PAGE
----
The fish thrashed madly in the heron’s bill. The bird loosened its grip and lost the fish, but a quick stab and the Great Blue had it again. The bird beat the fish against the water, flipped it in the air, caught it head-first, then tipped its bill skyward and started the laborious process of swallowing the catfish whole. The walkers on the trail that curved around the small bay let out a sotto voce
Only the fins were visible when the heron gagged and the fish was in the water again. The bird nabbed its wriggling dinner and cocked its head, considering its options.
On a balmy Sunday like today, when we are in San Miguel de Allende, Mexico, we taxi up to El Charco del Ingenio before the sun is fully up. The Charco is a swath of grassland, dotted with cacti and mesquite, that frames a shallow lake created by damming the stream that cuts through a wild gorge down into the city. Charco del Ingenio translates variously as “puddle of wit,” “water-works,” and “spirit pool.” I prefer the latter.
We moved to Calle Animas—Spirit Street—in San Miguel de Allende just as the jacarandas were coming into bloom. When we rented the place, I was leery of the three dogs on the rooftop next door, but once they got used to our routine of spending the sunset hour on our neighboring terrace, they were blessedly quiet. Our mornings, however, were thunderous. We’d wake shortly before dawn to deep poundings in the water pipes. We called our house manager, who sent her master-of-all-trades handyman, but by the time he arrived at a decent hour, the pounding had stopped.
The spring of 1956 was slow to arrive. That April—unlike ours—was cold, with heavy snows; at the end of the month, the ice on Pimisi Bay was still solid. The spring migration seemed off-kilter to Louise. The few flyttfågar
—migratory birds—that landed in her woods were five to eleven days late. The vast flocks were stalled, she assumed, somewhere to the south. Read more
This week, a female mallard with a slight limp came waddling through our condo courtyard, sizing up the planters beside each front door, hopping into one, wiggling her breast into the debris of last year’s plantings, then jumping out to try the next. Two years ago, this same female sat for ten weeks on soil barely covered by the dried tops of my potted daffodils and tulips. Roofers working nearby left corn and cut-off Coke bottles filled with water.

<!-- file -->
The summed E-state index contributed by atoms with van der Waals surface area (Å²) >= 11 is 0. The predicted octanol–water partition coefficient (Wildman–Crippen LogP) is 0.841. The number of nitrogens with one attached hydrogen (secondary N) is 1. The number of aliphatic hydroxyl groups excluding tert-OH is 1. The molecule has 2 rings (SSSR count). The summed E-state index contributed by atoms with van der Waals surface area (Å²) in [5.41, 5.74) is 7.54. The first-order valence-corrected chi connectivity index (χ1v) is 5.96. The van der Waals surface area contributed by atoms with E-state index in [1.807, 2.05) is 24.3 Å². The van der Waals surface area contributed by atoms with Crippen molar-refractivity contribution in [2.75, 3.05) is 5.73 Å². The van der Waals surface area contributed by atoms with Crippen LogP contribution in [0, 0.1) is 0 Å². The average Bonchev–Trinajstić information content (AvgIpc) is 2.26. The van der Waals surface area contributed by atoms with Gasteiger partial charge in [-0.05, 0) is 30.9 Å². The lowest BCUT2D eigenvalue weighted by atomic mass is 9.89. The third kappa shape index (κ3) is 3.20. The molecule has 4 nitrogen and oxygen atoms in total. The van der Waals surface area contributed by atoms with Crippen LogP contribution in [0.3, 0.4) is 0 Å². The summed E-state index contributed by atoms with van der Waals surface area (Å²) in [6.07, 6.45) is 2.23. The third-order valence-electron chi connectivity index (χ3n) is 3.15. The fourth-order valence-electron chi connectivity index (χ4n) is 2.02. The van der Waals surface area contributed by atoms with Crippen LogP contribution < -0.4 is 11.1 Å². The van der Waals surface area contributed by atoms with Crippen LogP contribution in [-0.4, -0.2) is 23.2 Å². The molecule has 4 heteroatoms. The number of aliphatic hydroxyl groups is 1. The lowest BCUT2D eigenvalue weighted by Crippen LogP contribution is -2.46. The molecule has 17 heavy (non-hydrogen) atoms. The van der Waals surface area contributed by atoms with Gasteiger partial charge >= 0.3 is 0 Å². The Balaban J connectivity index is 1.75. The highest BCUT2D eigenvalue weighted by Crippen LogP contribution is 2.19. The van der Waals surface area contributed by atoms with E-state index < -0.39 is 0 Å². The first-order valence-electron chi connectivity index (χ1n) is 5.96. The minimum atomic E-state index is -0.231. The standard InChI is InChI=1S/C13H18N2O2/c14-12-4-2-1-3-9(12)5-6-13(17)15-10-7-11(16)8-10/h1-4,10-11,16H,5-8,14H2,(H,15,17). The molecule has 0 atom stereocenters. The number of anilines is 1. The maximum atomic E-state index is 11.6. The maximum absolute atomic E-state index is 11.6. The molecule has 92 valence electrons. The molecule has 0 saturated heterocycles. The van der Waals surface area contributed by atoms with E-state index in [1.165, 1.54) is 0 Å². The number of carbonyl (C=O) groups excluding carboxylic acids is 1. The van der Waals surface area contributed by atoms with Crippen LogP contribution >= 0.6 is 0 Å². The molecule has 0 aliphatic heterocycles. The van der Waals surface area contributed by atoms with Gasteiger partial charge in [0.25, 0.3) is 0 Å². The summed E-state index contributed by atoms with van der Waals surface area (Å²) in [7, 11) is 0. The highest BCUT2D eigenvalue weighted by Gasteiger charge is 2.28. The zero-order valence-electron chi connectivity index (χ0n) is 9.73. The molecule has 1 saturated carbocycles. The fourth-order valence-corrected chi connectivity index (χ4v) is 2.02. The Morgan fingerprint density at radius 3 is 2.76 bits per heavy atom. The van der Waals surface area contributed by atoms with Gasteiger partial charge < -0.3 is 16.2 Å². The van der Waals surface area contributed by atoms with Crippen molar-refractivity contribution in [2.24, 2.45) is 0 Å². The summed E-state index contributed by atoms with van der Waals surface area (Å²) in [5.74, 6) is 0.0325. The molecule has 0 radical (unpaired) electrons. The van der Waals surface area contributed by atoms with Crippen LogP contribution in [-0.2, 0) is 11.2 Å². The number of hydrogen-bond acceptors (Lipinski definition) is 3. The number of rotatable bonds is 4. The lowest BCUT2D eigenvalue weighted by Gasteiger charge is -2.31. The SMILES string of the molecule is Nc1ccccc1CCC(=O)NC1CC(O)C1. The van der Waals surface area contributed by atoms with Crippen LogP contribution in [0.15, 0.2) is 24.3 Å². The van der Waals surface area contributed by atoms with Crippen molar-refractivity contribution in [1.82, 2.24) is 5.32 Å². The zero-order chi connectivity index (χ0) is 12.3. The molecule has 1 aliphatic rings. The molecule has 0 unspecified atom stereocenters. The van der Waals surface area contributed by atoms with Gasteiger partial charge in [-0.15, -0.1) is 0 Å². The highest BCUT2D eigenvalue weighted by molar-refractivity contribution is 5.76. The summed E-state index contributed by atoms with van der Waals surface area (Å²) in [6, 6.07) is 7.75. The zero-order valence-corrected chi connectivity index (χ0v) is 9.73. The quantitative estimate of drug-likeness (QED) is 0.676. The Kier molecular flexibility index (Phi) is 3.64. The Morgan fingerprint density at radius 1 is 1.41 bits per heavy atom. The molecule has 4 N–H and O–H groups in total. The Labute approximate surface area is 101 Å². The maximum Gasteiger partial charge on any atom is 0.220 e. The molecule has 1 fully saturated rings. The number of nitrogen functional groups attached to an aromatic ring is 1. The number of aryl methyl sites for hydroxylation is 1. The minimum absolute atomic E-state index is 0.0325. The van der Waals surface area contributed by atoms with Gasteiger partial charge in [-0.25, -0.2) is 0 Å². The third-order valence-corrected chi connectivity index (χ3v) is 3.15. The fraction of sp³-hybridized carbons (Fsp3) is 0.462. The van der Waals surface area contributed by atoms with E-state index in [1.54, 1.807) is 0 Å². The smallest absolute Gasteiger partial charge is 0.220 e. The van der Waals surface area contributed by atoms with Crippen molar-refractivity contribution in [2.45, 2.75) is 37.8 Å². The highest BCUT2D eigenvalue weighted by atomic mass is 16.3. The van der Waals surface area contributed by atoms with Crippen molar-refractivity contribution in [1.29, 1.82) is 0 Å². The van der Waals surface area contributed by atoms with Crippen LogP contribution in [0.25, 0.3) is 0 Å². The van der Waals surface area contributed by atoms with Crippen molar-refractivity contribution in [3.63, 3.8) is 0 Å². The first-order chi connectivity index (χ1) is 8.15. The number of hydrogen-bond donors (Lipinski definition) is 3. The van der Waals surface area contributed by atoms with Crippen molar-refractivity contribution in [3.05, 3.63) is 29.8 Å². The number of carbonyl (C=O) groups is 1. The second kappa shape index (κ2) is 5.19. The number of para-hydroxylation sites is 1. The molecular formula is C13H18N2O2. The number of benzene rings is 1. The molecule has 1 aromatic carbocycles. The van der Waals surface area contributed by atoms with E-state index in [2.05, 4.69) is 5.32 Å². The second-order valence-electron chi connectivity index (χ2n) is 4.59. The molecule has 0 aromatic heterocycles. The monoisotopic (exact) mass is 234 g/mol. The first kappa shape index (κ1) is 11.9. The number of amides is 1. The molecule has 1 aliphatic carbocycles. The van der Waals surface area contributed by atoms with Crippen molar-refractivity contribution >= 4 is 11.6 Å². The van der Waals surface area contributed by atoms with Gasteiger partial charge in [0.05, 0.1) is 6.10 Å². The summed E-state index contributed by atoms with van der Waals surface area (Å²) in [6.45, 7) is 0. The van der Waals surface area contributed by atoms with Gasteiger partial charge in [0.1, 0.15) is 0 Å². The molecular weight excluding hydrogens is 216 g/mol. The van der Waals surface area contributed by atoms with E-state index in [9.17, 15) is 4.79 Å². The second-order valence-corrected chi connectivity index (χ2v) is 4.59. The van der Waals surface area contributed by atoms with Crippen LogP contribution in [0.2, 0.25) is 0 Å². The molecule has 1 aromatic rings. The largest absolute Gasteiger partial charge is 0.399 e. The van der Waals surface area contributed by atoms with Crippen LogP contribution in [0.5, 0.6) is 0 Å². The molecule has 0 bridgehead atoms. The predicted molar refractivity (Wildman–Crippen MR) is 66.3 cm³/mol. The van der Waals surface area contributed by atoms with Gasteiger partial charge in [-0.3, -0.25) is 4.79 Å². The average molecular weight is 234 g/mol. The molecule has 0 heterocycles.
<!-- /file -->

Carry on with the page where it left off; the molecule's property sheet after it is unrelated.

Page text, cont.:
March marks the beginning of the new year for indigenous peoples in this part of the world, and for gardeners everywhere. The sense of renewal that requires real effort to conjure on January 1 comes naturally in March. It’s spring, the equinox is past, the sun is now in ascendance and the world is bursting with blossom and courting display.
My husband hears draft and thinks beer. I hear draft and think breeze. We’re both writers, but when it comes to producing drafts (not beer or breezes but the scribbling kind) we are as different as two writers can be. Ask him how many drafts it takes to write a book, and he’s likely to say, “Six or eight.” I’ve never racked up fewer than fifteen. I thought my new book would be different, but here I am at ten, and my agent has just spoken those dreaded words: “It’s not ready yet.”
Rachel Cusk’s protagonist, Faye, narrator of the novels Outline
, and Kudos,
is a strangely silent, receptive character who acts as a blank page on which others unspool their stories. At times heart-wrenching, philosophical, and bleakly mundane, these stories slide off her seemingly without effect—or affect. Everyone else goes on about themselves at length, but Faye reveals almost nothing of herself. She is cold and withheld—for me, a distinctly unlikeable character.
“I’m not interested in character,” Cusk says, ” because I don’t think character exists anymore.”